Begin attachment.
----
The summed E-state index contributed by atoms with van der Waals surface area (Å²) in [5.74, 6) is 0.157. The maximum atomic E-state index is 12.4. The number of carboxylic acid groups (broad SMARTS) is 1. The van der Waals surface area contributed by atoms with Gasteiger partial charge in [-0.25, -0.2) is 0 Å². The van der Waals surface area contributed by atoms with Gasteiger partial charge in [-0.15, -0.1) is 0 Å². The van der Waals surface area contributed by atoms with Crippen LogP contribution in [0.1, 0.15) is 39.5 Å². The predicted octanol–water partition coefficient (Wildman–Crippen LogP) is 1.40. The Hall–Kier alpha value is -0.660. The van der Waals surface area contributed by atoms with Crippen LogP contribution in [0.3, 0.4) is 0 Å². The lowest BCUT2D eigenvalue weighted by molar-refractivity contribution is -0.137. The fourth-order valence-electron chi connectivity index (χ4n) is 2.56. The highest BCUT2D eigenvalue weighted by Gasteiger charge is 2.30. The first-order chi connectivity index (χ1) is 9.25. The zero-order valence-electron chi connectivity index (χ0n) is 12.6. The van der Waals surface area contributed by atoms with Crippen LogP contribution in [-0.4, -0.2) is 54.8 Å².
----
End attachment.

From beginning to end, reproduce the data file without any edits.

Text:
The summed E-state index contributed by atoms with van der Waals surface area (Å²) in [5.74, 6) is 0.157. The maximum atomic E-state index is 12.4. The number of carboxylic acid groups (broad SMARTS) is 1. The van der Waals surface area contributed by atoms with Gasteiger partial charge in [-0.25, -0.2) is 0 Å². The van der Waals surface area contributed by atoms with Gasteiger partial charge in [-0.15, -0.1) is 0 Å². The van der Waals surface area contributed by atoms with Crippen LogP contribution in [0.1, 0.15) is 39.5 Å². The predicted octanol–water partition coefficient (Wildman–Crippen LogP) is 1.40. The Hall–Kier alpha value is -0.660. The van der Waals surface area contributed by atoms with Crippen LogP contribution in [0.3, 0.4) is 0 Å². The lowest BCUT2D eigenvalue weighted by molar-refractivity contribution is -0.137. The fourth-order valence-electron chi connectivity index (χ4n) is 2.56. The highest BCUT2D eigenvalue weighted by Gasteiger charge is 2.30. The first-order chi connectivity index (χ1) is 9.25. The zero-order valence-electron chi connectivity index (χ0n) is 12.6. The van der Waals surface area contributed by atoms with Crippen LogP contribution in [-0.4, -0.2) is 54.8 Å².